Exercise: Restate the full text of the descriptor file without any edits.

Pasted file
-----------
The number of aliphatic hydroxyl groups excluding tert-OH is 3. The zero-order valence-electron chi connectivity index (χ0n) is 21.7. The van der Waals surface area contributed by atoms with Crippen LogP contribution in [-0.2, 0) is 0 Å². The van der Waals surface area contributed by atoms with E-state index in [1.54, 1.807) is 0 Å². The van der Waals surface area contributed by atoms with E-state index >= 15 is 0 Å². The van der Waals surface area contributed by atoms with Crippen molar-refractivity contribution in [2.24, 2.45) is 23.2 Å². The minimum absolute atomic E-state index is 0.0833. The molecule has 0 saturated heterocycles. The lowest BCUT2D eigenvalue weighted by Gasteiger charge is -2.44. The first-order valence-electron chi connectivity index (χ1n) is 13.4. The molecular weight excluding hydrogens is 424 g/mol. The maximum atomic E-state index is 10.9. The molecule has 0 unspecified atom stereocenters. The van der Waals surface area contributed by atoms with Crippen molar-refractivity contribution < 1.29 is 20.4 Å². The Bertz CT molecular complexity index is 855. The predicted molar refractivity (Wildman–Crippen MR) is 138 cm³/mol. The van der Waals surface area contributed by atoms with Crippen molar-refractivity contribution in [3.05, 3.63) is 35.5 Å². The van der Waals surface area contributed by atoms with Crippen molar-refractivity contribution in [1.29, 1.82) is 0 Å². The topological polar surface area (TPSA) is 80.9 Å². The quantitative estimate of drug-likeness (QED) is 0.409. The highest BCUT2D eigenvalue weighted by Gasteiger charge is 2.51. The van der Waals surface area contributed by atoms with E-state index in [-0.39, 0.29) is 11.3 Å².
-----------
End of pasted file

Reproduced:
The number of aliphatic hydroxyl groups excluding tert-OH is 3. The zero-order valence-electron chi connectivity index (χ0n) is 21.7. The van der Waals surface area contributed by atoms with Crippen LogP contribution in [-0.2, 0) is 0 Å². The van der Waals surface area contributed by atoms with E-state index in [1.54, 1.807) is 0 Å². The van der Waals surface area contributed by atoms with E-state index >= 15 is 0 Å². The van der Waals surface area contributed by atoms with Crippen molar-refractivity contribution in [2.24, 2.45) is 23.2 Å². The minimum absolute atomic E-state index is 0.0833. The molecule has 0 saturated heterocycles. The lowest BCUT2D eigenvalue weighted by Gasteiger charge is -2.44. The first-order valence-electron chi connectivity index (χ1n) is 13.4. The molecular weight excluding hydrogens is 424 g/mol. The maximum atomic E-state index is 10.9. The molecule has 0 unspecified atom stereocenters. The van der Waals surface area contributed by atoms with Crippen molar-refractivity contribution < 1.29 is 20.4 Å². The Bertz CT molecular complexity index is 855. The predicted molar refractivity (Wildman–Crippen MR) is 138 cm³/mol. The van der Waals surface area contributed by atoms with Crippen molar-refractivity contribution in [3.05, 3.63) is 35.5 Å². The van der Waals surface area contributed by atoms with Crippen molar-refractivity contribution in [1.29, 1.82) is 0 Å². The topological polar surface area (TPSA) is 80.9 Å². The quantitative estimate of drug-likeness (QED) is 0.409. The highest BCUT2D eigenvalue weighted by Gasteiger charge is 2.51. The van der Waals surface area contributed by atoms with E-state index in [-0.39, 0.29) is 11.3 Å².